While Hoopa Valley Tribe clarified that a state’s authority to issue a certification is limited to one year, for example, it did not address the related issue of when the one-year period begins. Prior to Hoopa Valley Tribe, FERC in Empire Pipeline found that an agreement between New York Department of Environmental Conservation (New York DEC) and National Fuel Gas Supply Corporation and Empire Pipeline, Inc. (collectively, National Fuel) to alter the receipt date of the application did not extend the statutory one-year deadline for New York DEC to act on the application. Nat. Fuel Gas Supply Corp. & Empire Pipeline, 164 FERC ¶ 61,064 (2018). On April 2, 2019, FERC relied on Hoopa Valley Tribe to affirm its prior order finding that the New York DEC waived its authority under section 401 by failing to act within one year of its actual receipt of the application. FERC’s determination has since been challenged, and as of this publication, the case is pending in the Second Circuit. Nat. Fuel Gas Supply Corp. & Empire Pipeline, 167 FERC ¶ 61,007 (2019).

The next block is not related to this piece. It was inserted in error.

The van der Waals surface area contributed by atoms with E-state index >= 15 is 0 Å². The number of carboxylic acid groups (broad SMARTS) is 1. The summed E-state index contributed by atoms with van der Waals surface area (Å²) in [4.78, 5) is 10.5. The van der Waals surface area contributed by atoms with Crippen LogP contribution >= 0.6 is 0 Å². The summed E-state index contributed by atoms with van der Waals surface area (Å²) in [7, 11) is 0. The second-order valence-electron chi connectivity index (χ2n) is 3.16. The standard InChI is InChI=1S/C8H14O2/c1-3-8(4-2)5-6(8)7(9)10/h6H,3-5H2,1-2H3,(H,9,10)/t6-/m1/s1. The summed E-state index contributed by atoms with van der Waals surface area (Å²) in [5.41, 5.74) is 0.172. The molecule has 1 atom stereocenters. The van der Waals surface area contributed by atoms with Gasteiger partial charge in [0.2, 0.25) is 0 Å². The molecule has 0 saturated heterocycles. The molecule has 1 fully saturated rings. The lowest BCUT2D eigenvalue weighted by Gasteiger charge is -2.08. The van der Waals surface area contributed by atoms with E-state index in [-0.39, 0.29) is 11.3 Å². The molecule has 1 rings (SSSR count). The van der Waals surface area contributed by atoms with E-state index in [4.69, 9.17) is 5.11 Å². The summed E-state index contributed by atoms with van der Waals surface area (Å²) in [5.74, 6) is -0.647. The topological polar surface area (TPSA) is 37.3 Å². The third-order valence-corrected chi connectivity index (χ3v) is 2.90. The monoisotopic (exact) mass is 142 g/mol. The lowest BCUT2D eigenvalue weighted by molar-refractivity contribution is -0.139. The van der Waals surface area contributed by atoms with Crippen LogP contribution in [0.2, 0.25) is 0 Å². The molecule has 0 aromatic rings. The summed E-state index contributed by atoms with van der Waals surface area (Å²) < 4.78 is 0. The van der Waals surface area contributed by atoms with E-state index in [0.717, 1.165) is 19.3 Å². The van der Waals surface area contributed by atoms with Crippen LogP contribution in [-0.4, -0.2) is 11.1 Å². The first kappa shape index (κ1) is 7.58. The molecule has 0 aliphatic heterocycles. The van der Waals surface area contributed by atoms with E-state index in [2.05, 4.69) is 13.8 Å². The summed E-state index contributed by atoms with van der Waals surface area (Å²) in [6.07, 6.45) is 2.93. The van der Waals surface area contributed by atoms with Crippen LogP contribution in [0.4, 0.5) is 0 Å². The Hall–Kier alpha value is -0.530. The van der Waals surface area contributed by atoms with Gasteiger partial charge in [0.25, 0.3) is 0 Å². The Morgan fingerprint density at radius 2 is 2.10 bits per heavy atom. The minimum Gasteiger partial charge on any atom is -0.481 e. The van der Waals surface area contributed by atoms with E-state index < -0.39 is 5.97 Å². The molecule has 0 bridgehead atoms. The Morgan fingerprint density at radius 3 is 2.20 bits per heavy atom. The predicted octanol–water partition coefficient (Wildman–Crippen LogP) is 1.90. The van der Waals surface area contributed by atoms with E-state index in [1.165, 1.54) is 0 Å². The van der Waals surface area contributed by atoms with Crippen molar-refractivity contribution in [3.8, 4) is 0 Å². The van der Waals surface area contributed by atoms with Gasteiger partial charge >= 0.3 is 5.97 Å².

Another question raised by Hoopa Valley Tribe is what type of resubmission to the certifying entity is sufficient to re-trigger a new one-year period for WQC decision. Hoopa Valley Tribe maintains that the submission of the same application (often through a one-page letter) year after year is insufficient but declined to wade into how different a new submission must be to be considered a “new” request.